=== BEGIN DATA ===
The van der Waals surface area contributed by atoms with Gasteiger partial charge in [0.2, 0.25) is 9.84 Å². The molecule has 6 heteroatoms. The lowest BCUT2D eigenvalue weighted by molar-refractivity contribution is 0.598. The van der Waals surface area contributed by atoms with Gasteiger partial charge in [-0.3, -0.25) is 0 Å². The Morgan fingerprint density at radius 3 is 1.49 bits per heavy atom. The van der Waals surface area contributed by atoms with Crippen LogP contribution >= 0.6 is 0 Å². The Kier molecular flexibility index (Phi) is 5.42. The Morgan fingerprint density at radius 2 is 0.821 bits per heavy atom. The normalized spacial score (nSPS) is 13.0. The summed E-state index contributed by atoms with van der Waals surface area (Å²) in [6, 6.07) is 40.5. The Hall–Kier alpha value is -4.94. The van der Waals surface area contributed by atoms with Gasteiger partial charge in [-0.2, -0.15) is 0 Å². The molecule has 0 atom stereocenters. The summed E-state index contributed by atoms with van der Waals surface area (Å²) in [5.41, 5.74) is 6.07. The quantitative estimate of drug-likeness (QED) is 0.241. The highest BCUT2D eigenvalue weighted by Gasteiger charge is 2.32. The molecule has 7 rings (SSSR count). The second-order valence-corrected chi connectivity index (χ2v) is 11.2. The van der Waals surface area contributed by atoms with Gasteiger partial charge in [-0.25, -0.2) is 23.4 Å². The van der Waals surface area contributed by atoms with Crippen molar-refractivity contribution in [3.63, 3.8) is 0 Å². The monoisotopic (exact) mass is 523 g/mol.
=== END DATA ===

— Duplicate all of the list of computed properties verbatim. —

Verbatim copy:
The van der Waals surface area contributed by atoms with Gasteiger partial charge in [0.2, 0.25) is 9.84 Å². The molecule has 6 heteroatoms. The lowest BCUT2D eigenvalue weighted by molar-refractivity contribution is 0.598. The van der Waals surface area contributed by atoms with Gasteiger partial charge in [-0.3, -0.25) is 0 Å². The Morgan fingerprint density at radius 3 is 1.49 bits per heavy atom. The van der Waals surface area contributed by atoms with Crippen LogP contribution >= 0.6 is 0 Å². The Kier molecular flexibility index (Phi) is 5.42. The Morgan fingerprint density at radius 2 is 0.821 bits per heavy atom. The normalized spacial score (nSPS) is 13.0. The summed E-state index contributed by atoms with van der Waals surface area (Å²) in [6, 6.07) is 40.5. The Hall–Kier alpha value is -4.94. The van der Waals surface area contributed by atoms with Gasteiger partial charge in [-0.2, -0.15) is 0 Å². The molecule has 0 atom stereocenters. The summed E-state index contributed by atoms with van der Waals surface area (Å²) in [5.41, 5.74) is 6.07. The quantitative estimate of drug-likeness (QED) is 0.241. The highest BCUT2D eigenvalue weighted by Gasteiger charge is 2.32. The molecule has 7 rings (SSSR count). The second-order valence-corrected chi connectivity index (χ2v) is 11.2. The van der Waals surface area contributed by atoms with Gasteiger partial charge in [-0.25, -0.2) is 23.4 Å². The van der Waals surface area contributed by atoms with Crippen molar-refractivity contribution in [3.63, 3.8) is 0 Å². The monoisotopic (exact) mass is 523 g/mol.